Mortgage magnate and entertainment producer Bill Edwards bought the bankrupt Treasure Island Tennis & Yacht Club in 2009. He renamed it, redesigned the menu with consultation of a former White House chef, enhanced services for families and started booking Vegas-style entertainment for members and the public.
Now he's talking with Treasure Island city officials as well as club members and others in the community about plans for a 40,000-square-foot addition with suites between 600 and 1,200 square feet.
"This is the perfect time, for our members and my hometown community, we sought to create an iconic five-star, five-diamond resort destination unlike all others, one that welcomes visitors to our beautiful city of Treasure Island with style, flair and elegance," said Edwards.
Joe Jimenez, managing director of the Edwards Group, which includes the Club and other businesses, was quick to say the addition is not a hotel because it is not certain if rooms will be available to the public. It may offer overnight stays only for members, their guests or members of other clubs from around the country with reciprocal agreements.
"From the outside, itself, it will be something totally new and different and fresh but still in keeping with the Venetian tradition of the (existing) building," he said. "The amenities and the services are really what is going to set it apart."
Along with a new spa, they plan to add a "new generation" bowling center to the existing building. The bowling center will be family oriented by day and like a nightclub after dark. It will include a DJ and video screens. The club renovations call for a movie screening room with 40 plush seats and tables and a menu including sushi and champagne.
"That is going to be a fantastic facility over there. All the hotels down here are very much in favor of this," said Harry Black, general manager of the Island Inn Beach Resort at Treasure Island. "The people he is going to attract to this area, it makes it a destination."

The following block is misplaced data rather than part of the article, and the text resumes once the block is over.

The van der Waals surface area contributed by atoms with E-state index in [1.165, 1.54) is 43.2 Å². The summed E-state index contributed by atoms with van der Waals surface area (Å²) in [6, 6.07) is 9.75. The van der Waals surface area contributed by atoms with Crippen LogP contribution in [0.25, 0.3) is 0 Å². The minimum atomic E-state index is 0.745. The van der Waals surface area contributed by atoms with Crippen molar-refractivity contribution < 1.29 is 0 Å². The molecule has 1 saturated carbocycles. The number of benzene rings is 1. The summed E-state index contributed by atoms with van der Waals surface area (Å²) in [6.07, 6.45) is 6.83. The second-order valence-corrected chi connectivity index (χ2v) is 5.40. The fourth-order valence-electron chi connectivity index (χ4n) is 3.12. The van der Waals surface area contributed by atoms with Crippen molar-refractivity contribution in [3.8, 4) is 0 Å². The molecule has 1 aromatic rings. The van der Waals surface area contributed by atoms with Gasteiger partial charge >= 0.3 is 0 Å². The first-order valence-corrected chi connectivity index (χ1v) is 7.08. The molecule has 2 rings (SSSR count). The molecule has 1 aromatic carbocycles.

The Island Inn has increased bookings over the winter from guests who were in town for shows at the Club at Treasure Island. Black doesn't view the planned boutique hotel as competition, however, because anything that attracts more people to the area is good for everyone.
The club's location is in a designated land use area that doesn't allow for hotels, so there are many steps ahead before construction can begin, according to city planner Lynn Rosetti.
"The sort of things (Edwards) is talking about don't fit neatly into any of our land use categories. Something is going to have to be amended or added," she said. "If we add any land use district we have to amend our comprehensive plan. Anything that increases density requires a voter referendum."
A consummate cheerleader of Treasure Island, Edwards already owns two hotels on the beach, Crystal Palms and the Algiers.
In 2008, what was then called the Treasure Island Tennis & Yacht Club completed a $7.1 million expansion and renovation. Seven months later, the club filed for bankruptcy. Edwards, who has a nose for spotting a deal and an opportunity, had never visited the club, but bought it out of bankruptcy. It now has more than 1,000 members.
"The club has been nothing but a very positive move here in Treasure Island," Black said.